With this weekend came the official start of winter. But we all know it comes much earlier than that. Here in New York I usually mark it by the appearance of the first Christmas decorations in the shops, earlyish in November. Alternatively, I lament the opening of the city’s outdoor skating rinks – in October.
They, by the way, seem to be multiplying. This year, I can count seven up and running in Manhattan alone, including the most famous one at Rockefeller Plaza – a Christmas card staple – two in Central Park and another pop-up affair in Bryant Park behind the Public Library.
What better way to get into the holiday spirit than to grab the bobble hat and take to the ice? Red noses, breathe billowing in clouds, children crying from numb fingers. But in New York yesterday a vital part of that festive picture was missing.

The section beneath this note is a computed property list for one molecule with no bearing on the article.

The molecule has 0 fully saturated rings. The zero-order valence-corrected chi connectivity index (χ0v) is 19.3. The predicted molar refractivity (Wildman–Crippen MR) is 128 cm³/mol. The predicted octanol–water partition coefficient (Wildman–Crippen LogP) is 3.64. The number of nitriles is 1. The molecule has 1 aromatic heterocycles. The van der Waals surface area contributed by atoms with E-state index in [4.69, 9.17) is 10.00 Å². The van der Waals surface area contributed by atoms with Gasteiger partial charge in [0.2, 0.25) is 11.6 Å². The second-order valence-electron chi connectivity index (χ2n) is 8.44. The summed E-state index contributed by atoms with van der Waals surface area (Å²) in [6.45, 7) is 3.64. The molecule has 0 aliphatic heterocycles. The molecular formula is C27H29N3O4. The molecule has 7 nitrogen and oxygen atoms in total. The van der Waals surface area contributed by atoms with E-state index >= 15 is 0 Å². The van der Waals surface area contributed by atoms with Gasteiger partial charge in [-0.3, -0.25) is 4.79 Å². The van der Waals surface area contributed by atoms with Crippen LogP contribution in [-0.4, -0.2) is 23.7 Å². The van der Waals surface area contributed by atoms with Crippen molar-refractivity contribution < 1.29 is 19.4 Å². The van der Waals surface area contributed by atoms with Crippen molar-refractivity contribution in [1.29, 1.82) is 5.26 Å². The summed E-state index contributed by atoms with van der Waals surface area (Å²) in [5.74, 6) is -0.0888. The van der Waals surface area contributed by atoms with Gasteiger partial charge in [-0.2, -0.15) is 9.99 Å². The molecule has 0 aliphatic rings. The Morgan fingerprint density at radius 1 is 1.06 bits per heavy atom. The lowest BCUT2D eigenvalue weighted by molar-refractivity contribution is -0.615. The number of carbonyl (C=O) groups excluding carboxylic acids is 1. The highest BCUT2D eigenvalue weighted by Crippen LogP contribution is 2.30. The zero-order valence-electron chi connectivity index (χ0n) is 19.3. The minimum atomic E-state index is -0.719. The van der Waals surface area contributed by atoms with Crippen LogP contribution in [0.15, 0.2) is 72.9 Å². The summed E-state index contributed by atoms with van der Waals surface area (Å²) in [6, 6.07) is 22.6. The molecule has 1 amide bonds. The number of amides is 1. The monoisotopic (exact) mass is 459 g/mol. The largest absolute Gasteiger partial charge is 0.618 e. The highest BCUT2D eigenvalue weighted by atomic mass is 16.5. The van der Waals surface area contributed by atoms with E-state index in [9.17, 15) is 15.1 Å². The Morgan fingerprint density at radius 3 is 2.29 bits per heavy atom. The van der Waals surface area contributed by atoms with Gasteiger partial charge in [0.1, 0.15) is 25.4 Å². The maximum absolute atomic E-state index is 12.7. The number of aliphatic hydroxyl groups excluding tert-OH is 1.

The weather has confusingly turned Caribbean balmy. My nearest rink is for residents of Stuyvesant Town, a post-War cluster of brick apartment blocks on the east side of Manhattan. As the temperature reached 19 degrees centigrade at noon, patrons in T-shirts and shorts were slithering about in large puddles of milky water.
For rink operators struggling to keep their ice from disappearing entirely it’s a refrigeration nightmare. And pity the ski resorts in the eastern US where the heavy snows of early December are melting away under Nature’s unexpected hairdryer.
But wait, I did say balmy? I meant barmy. The forecast high for Christmas Day? Minus one.